The American College of Sofia is a co-educational, private secondary school, with an emphasis on a rigorous, English-language education and providing a college-preparatory curriculum for both Bulgarian students and those of other nationalities. The College, one of the oldest American educational institutions outside the United States, traces its roots to a boys’ school founded in 1860 by American missionaries, who operated the school until 1926. The schools were then turned over to Sofia American Schools, Inc., which continues to operate the College today. They hired Dr. Floyd H. Black, who oversaw construction of a new campus to the southeast of the capital city of Sofia in the late 1920s. Beginning with World War II, the school was closed for a period of 50 years, and the campus was used by the Bulgarian government.
November 1989 saw the fall of Communism in Bulgaria, and a renewed hope that the College would reopen. Under the direction of Dr. Roger Whitaker, the school reopened in September 1992 with an 8th grade class of 50 boys and 50 girls. Since then, the College has continued to grow and now uses much of the original campus, which is leased to them by the Bulgarian government. In November 2011, ACS retained our team to develop the first master planning document for the school.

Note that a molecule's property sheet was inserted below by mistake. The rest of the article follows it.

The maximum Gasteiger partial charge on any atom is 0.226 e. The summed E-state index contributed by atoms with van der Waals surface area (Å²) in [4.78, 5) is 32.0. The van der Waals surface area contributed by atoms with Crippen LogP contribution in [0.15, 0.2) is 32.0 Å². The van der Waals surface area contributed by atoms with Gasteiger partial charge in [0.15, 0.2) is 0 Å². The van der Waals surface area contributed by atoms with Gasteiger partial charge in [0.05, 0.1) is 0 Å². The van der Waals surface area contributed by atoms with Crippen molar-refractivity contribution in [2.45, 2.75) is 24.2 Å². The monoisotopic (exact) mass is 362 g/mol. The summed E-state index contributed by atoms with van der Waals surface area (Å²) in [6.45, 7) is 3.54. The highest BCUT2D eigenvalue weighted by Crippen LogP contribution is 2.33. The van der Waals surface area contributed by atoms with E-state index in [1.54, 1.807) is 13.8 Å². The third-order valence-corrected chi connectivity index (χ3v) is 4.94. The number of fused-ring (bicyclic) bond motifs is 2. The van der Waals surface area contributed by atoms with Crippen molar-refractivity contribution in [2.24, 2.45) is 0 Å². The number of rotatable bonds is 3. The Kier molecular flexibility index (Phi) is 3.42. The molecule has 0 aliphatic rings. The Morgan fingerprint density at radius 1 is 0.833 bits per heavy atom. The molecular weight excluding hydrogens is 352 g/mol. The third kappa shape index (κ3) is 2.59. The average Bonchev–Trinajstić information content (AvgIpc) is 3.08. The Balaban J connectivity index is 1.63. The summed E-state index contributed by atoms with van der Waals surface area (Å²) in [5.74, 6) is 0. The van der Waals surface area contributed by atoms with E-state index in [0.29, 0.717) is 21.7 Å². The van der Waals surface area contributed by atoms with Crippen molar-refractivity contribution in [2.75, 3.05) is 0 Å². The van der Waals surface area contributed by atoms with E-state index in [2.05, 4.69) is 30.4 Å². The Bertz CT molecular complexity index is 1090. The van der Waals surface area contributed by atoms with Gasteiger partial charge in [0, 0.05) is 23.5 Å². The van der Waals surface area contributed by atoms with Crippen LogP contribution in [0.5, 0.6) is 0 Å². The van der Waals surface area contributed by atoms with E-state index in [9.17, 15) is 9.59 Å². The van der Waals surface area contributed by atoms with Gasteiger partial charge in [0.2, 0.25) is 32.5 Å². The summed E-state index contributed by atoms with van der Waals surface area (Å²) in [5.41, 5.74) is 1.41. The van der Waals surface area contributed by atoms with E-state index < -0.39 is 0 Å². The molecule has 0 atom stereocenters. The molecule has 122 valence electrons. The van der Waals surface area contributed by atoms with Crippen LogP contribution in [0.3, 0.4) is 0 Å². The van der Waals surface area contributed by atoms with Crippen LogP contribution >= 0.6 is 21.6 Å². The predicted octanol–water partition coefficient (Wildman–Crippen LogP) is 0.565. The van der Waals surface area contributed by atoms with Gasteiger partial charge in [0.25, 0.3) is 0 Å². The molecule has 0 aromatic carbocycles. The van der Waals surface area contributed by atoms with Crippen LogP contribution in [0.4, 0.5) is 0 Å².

Strategic objectives of the Plan included maximizing the use of the existing buildings on-campus through careful study and analysis while strategically placing new construction in areas that will not affect the surrounding natural environment. A strategy to take ownership of the campus from the Bulgarian government is being developed. Deferred maintenance issues throughout the campus are being itemized, focusing on cost-effective improvements to beautify the campus.
The campus’s academic spaces need to be modernized with right-sized learning spaces. Athletic facilities must be upgraded and consolidated with the necessary support spaces provided. A student center needs to be established for the campus, with an emphasis on student socialization. Spaces to consider included the cafeteria, library learning commons, coffee bar, student clubs and activities spaces, and lounge space.